The true giants, however, are the azhdarchids, the most common (if not only) pterosaurs in the latest Cretaceous. Although some azhdarchids were of smaller size (2.5-3 m in Montanazhdarcho and Eurazhdarcho), they also reach absurd sizes of 10-12m wingspans. In contrast, the largest living flying birds (the wandering albatross) had wingspans of approximately 3m (but as much as 3.5m), while the largest extinct flying bird, Pelagornis , had a wingspan of 6-7 m. These giant pterosaurs in comparison would have rivalled airplanes with their wingspans, and reached as high as a giraffe when standing.
|Giant azhdarchid Arambourgiania with a giraffe and human for scale. Image copyright Mark Witton.|
So how many giant pterosaurs were there? So far, there are 3 described species of giant pterosaur: Hatzegopteryx thambena  from Romania, Arambourgiania philadelphia  from Jordan, and arguably the most famous of the three Quetzalcoatlus northropi  from the USA. Unfortunately, these are all currently known from pretty fragmentary remains, but there's just enough to get an idea of what kind of things these animals were up to, and how big they really were.
|The proximal humerus fragment of Hatzegopteryx .|
Scale bar is 10 cm.
|Undescribed giant azhdarchid cervical (neck)|
vertebra from Romania .
Arambourgiania philadelphiae is probably the least well known and recognisable of the giant pterosaurs, although it was described first. First described by French palaeontologist Camille Arambourg as "Titanopteryx" philadelphiae in 1959 , it was later redescribed as Arambourgiania philadelphiae by Nesov in 1987, as Titanopteryx was already taken as the name of a beetle. Arambourgiania was originally described from a single partial cervical vertebra, which at the time was described as a metacarpal, but later recognised as a cervical vertebra [8,9]. All of the material comes from the Maastrichtian of Jordan, and additional material including a wing phalanx fragment and a cervical vertebra. Additional specimens exist from other museums that have been undescribed or referred to including the Natural History Museum of London. The best estimate for a wingspan of Arambourgiania philadelphiae is similar to Hatzegopteryx with 10.5m being the estimated greatest wingspan possible .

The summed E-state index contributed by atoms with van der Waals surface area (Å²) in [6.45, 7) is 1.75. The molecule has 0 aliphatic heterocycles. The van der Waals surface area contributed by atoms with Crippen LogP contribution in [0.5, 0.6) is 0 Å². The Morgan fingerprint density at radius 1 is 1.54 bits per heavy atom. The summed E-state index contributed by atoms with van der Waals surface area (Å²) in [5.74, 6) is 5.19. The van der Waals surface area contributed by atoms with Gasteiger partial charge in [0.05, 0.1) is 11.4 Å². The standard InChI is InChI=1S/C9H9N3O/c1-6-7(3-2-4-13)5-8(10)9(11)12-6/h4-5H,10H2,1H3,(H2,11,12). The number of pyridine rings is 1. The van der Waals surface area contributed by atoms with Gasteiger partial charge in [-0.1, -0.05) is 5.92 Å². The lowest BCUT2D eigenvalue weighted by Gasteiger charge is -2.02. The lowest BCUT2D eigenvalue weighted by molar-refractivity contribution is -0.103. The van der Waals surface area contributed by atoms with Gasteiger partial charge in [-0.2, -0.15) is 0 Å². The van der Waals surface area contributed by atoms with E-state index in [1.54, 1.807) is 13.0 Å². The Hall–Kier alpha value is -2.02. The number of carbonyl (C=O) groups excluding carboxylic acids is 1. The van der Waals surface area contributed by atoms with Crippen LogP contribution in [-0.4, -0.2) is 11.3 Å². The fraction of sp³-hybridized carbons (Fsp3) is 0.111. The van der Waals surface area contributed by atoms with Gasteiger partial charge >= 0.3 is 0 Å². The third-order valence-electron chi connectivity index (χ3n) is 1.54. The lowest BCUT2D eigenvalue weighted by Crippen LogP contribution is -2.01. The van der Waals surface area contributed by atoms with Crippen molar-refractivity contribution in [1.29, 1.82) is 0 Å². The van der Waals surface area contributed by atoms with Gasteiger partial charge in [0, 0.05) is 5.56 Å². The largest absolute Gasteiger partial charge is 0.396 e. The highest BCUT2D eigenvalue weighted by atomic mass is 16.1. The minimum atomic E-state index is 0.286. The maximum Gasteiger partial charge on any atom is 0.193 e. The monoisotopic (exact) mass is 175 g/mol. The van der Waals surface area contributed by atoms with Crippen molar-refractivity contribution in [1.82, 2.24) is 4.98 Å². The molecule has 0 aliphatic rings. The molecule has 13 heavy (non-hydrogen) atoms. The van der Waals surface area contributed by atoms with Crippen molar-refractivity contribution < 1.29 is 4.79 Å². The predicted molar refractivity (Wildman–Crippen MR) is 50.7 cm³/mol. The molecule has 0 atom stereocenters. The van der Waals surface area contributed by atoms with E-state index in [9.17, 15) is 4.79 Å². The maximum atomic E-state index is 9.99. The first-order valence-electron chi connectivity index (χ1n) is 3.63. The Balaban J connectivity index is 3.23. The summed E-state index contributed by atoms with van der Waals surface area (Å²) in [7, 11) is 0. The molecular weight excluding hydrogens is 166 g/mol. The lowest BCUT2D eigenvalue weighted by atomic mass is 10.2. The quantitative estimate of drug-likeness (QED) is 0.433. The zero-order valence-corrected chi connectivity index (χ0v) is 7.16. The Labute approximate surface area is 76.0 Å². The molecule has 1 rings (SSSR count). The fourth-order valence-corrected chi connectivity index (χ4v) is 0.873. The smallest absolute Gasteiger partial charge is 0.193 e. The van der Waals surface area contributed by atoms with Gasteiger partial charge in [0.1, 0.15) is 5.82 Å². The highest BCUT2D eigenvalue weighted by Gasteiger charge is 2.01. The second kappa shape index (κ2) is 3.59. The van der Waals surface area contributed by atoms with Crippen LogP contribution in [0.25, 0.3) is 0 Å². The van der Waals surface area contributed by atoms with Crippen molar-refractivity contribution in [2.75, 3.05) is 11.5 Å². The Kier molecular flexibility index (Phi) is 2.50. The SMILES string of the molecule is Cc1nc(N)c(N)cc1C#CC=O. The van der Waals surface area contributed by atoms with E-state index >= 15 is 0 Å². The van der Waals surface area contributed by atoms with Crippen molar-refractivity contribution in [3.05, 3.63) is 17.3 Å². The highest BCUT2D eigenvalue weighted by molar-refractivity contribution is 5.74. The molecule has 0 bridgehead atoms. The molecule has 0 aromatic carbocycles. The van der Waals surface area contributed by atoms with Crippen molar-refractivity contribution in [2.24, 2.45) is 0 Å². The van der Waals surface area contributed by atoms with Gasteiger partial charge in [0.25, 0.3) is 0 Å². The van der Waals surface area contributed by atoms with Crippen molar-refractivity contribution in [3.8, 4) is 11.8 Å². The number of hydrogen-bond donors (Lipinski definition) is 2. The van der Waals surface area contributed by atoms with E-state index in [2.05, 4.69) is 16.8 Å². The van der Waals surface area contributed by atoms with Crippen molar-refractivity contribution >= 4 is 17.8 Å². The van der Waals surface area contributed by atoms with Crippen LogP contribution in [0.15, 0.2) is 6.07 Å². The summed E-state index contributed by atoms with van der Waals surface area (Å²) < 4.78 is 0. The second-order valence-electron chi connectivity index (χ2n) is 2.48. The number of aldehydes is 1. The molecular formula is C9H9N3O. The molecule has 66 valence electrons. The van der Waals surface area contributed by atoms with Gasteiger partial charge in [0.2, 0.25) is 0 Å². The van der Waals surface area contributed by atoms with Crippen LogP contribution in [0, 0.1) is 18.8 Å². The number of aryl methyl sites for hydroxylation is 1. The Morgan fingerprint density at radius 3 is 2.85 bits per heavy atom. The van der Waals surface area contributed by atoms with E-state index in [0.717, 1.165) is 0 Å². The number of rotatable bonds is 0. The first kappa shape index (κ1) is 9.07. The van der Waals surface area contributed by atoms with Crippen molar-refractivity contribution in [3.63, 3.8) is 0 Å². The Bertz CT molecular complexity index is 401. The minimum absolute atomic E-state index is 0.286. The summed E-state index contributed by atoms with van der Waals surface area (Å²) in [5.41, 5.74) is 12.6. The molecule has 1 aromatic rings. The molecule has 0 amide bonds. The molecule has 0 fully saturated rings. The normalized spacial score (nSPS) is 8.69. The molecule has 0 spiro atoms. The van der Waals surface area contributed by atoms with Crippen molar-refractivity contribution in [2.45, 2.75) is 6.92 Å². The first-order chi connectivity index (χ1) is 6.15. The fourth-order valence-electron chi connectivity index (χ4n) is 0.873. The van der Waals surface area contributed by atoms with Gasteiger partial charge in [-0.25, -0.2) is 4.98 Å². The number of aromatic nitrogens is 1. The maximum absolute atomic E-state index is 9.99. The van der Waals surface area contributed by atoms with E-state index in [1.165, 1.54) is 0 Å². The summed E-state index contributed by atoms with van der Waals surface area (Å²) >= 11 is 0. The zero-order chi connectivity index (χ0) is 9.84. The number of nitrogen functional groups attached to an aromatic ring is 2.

|Giant Q. northropi humerus (b, c), and|
smaller Quetzalcoatlus sp. humerus (d)
and cervical vertebra (a) 
Quetzalcoatlus northropi, on the other hand, is probably the best known or at least most popular in the media of the giant pterosaurs. From the Maastrichtian of Texas, only a few bones of Q. northropi have been described in the literature. The genus Quetzalcoatlus is known from 2 size morphs: a smaller one generally referred to as Quetzalcoatlus sp., and the giant Q. northropi. First described in 1975 by graduate student Douglas Lawson, Q. northropi is known from a fragmentary wing (humerus, carpals, phalanges), with just the humerus figured in the original description . Approximately 40 km away, a number of much smaller specimens were found and described as the same genus, but a different unnamed species, hence Quetzalcoatlus sp. In total, and at the time of original description in 1975, the material existing for Quetzalcoatlus consisted of four wings, a neck, hind limbs, and the lower jaw. Frustratingly, no more of this material has been described. It represents the best known giant azhdarchid, but it has never been properly described in the literature, although there is hope that this may happen soon.
The lack of description for Quetzalcoatlus is particularly frustrating as it means that additional material from North America cannot be properly described. For example, there is large azhdarchid material from Alberta that is thought to represent at least Quetzalcoatlus sp., and possibly even Quetzalcoatlus northropi. However, until these specimens are properly described, it's unknown if this is the case. Subsequently, a lot of this material is not properly described and people are just waiting for the other material to be described. Hopefully that will come though!
While only 3 species of giant pterosaur are currently known, they seem to not have been restricted to one area as they are known from Europe, the Middle East, and North America. Hopefully more material will be found and described with ongoing studies in Romania and North America especially, and new species may pop up!
|Terrestrially stalking Hatzegopteryx preying on small sauropods in Romania |
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2. Burretaut, E., et al. 2002. A new giant pterosaur with a robust skull from the latest Cretaceous of Romania. Naturwissenschaften 89: 180-184.
3. Arambourg, C. 1959. Titanopteryx philadelphiae nov. gen., nov. sp., ptérosaurien géant . Notes et Mémoires sur le Moyen-Orient 7: 229-234.
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